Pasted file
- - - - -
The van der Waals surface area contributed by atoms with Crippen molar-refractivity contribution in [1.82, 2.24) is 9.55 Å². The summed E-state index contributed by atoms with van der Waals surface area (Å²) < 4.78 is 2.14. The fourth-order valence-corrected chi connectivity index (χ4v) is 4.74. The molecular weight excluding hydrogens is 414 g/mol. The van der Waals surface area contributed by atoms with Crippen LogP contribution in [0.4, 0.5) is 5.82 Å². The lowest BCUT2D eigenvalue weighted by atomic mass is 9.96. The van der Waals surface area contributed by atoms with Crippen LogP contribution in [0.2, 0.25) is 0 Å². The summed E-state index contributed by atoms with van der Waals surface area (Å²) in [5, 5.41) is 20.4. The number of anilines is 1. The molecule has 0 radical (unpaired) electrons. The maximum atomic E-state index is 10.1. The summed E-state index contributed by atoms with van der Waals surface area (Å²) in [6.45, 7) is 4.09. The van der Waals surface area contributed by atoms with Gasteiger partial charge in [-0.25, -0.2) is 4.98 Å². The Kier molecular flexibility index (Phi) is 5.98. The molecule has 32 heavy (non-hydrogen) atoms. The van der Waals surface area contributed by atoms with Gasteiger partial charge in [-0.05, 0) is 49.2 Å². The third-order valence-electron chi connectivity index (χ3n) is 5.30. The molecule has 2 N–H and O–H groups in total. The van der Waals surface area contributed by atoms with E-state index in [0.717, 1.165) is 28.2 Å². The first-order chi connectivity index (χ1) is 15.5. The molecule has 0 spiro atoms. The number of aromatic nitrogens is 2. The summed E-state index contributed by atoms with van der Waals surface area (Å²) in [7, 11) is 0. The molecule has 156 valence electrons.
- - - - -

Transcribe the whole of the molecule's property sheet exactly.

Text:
The van der Waals surface area contributed by atoms with Crippen molar-refractivity contribution in [1.82, 2.24) is 9.55 Å². The summed E-state index contributed by atoms with van der Waals surface area (Å²) < 4.78 is 2.14. The fourth-order valence-corrected chi connectivity index (χ4v) is 4.74. The molecular weight excluding hydrogens is 414 g/mol. The van der Waals surface area contributed by atoms with Crippen LogP contribution in [0.4, 0.5) is 5.82 Å². The lowest BCUT2D eigenvalue weighted by atomic mass is 9.96. The van der Waals surface area contributed by atoms with Crippen LogP contribution in [0.2, 0.25) is 0 Å². The summed E-state index contributed by atoms with van der Waals surface area (Å²) in [5, 5.41) is 20.4. The number of anilines is 1. The molecule has 0 radical (unpaired) electrons. The maximum atomic E-state index is 10.1. The summed E-state index contributed by atoms with van der Waals surface area (Å²) in [6.45, 7) is 4.09. The van der Waals surface area contributed by atoms with Gasteiger partial charge in [-0.25, -0.2) is 4.98 Å². The Kier molecular flexibility index (Phi) is 5.98. The molecule has 32 heavy (non-hydrogen) atoms. The van der Waals surface area contributed by atoms with Gasteiger partial charge in [-0.05, 0) is 49.2 Å². The third-order valence-electron chi connectivity index (χ3n) is 5.30. The molecule has 2 N–H and O–H groups in total. The van der Waals surface area contributed by atoms with E-state index in [0.717, 1.165) is 28.2 Å². The first-order chi connectivity index (χ1) is 15.5. The molecule has 0 spiro atoms. The number of aromatic nitrogens is 2. The summed E-state index contributed by atoms with van der Waals surface area (Å²) in [7, 11) is 0. The molecule has 156 valence electrons.